States of emergency in west, northwest suburbs - DC News FOX 5 DC WTTG

States of emergency in west, northwest suburbs

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CHICAGO (FOX 32 News) -

Town officials in at least seven west and northwest suburbs have declared various states of emergency or disaster Thursday morning, urging residents not to travel and others not to venture in because of flooding, road closures and stressed emergency resources.

States of emergency or disaster declarations have been called in Lombard, Des Plaines, Elmhurst, Schiller Park, River Grove, Gurnee, Des Plaines and Villa Park.

At 4:58 a.m., Lombard's acting Village President Bill Ware declared the village in a state of emergency because of flooding and high water.

Lombard has received about five inches of rain in the last 24 hours, which has led to flooded roads, ponds overtopping banks and hazardous conditions, a statement from the town said.

Forecasts anticipate rain throughout the morning, which will lead to additional high water and flood conditions.

The village was focusing its resources on property damage and emergency situations, and strongly encouraged residents to avoid traveling, as many vehicles have been stuck in high water.

Schiller Park has issued a flooding emergency. The village is urging residents to remain inside and off the roads as much as possible. Conditions are in some cases dangerous and some roads are impassable, a statement on the village website said. Residents were urged to contact 911 only if they have an imminent emergency.

In Elmhurst, a declaration of disaster was issued, because of flooding, severe sewage backup into homes, and overwhelmed resources. Short-term emergency shelter is available for any displaced Elmhurst residents at the Elmhurst Police Station (125 E. First St.), Wagner Community Center (615 N. West Ave.), and The Abbey (407 W. St. Charles Rd.).

River Grove is also urging caution with numerous roads closed by high water. A statement on the village website said, "Due to flooding these roads are shut down: Grand Avenue west from Thatcher to West; 5th Avenue/River Road from North north to Belmont. The River Road cutoff closed at 1st Avenue. All park and recreation programs have been canceled, the statement said.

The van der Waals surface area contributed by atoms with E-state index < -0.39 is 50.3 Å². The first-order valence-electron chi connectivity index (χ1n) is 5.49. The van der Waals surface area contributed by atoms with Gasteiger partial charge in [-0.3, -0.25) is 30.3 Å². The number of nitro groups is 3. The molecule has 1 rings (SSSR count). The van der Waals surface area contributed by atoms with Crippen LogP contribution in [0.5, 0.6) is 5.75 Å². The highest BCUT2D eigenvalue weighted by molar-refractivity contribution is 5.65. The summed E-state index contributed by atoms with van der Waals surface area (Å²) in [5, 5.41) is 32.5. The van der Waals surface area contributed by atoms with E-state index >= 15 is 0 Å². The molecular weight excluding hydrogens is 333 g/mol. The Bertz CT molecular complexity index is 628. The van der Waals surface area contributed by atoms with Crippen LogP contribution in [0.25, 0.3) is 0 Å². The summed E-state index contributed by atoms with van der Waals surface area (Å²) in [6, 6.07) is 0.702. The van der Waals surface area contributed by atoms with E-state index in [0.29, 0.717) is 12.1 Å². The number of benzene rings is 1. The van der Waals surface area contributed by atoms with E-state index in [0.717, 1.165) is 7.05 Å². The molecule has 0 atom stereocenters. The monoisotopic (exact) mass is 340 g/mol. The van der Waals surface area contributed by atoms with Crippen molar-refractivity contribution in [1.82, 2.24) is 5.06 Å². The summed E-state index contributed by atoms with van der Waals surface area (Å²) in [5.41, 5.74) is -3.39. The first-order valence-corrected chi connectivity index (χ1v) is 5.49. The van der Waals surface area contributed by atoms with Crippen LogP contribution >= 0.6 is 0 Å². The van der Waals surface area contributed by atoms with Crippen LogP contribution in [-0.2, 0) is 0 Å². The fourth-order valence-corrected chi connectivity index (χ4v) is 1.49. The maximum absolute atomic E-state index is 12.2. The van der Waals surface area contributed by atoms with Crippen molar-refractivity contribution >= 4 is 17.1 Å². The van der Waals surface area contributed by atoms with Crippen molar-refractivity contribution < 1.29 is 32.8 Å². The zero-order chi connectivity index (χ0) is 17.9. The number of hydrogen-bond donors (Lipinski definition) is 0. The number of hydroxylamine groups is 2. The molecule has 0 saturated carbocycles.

In Gurnee, the town reported that as of 10 a.m., the Des Plaines River was at a level of 10.09 feet and rising. A number of local roads in the northwest suburb were closed, including U.S 41 between Route 21 in both directions, as well as Grand Avenue between O'Plaine Road and First Street in both directions.

A number of other routes in Gurnee were restricted due to localized flooding. The village anticipates Grand Avenue between Route 21 and O'Plaine Road will be closed later this morning. The village and Lake County are both issuing advisories to motorists to avoid travel unless necessary, a statement from Gurnee said.

Homeowner Gary Campbell, joined an assembly line of Gurnee Public Works employees scrambling to prevent flooding damage to his home; a nearly 100-year-old house now surrounded by water from the Des Plains river.

"We'll get around the rest of the house and then we'll just wait it out," Campbell said.

A local state of emergency was also called in Des Plaines. A statement from the village said that, according to the National Weather Service, at 7:45 a.m. the Des Plaines River near Des Plaines was at flood stage at 8.12 feet. (Flood action stage is 5.0 feet). The river was expected to crest at 11.5 feet about 7 a.m. on Friday.

At a Flood Stage of 11.5 feet, numerous homes and streets near the Des Plaines River are impacted, the statement said.

For Lorraine Terbenz in Fox Lake, it could get worse before it gets.

Sot Lorraine Terbenz, Fox Lake Resident

"We don't know," Terbenz said. "It's suppose to rain tomorrow and Sunday."

The storm's aftermath is a first for Terbenz who says she's never seen anything like this in more than 20 years of living in this home.

"Overflowing sink, water all over the place, I'm splashing around, I didn't know what to do," she adds. "I was in shock so I just got a bunch of towels."

And the village of Villa Park declared a state of emergency after about 9.35 inches of rain had fallen as of 8:30 a.m. The village is handing out sandbags to residents and advising everyone to stay off the roads, many of which are officially closed. All village meetings for Thursday afternoon and evening are canceled.

Lake County's Emergency Management Agency says it could be days before the flooding subsides.

"We're telling people at least through next week expect high water conditions and pay attention to the weather forecast because if we get more rain in the early part of next week we could be right back at major flood stage of there's some levels of substance between now and then," says Lake County Emergency Management Coordinator Kent McKenzie.

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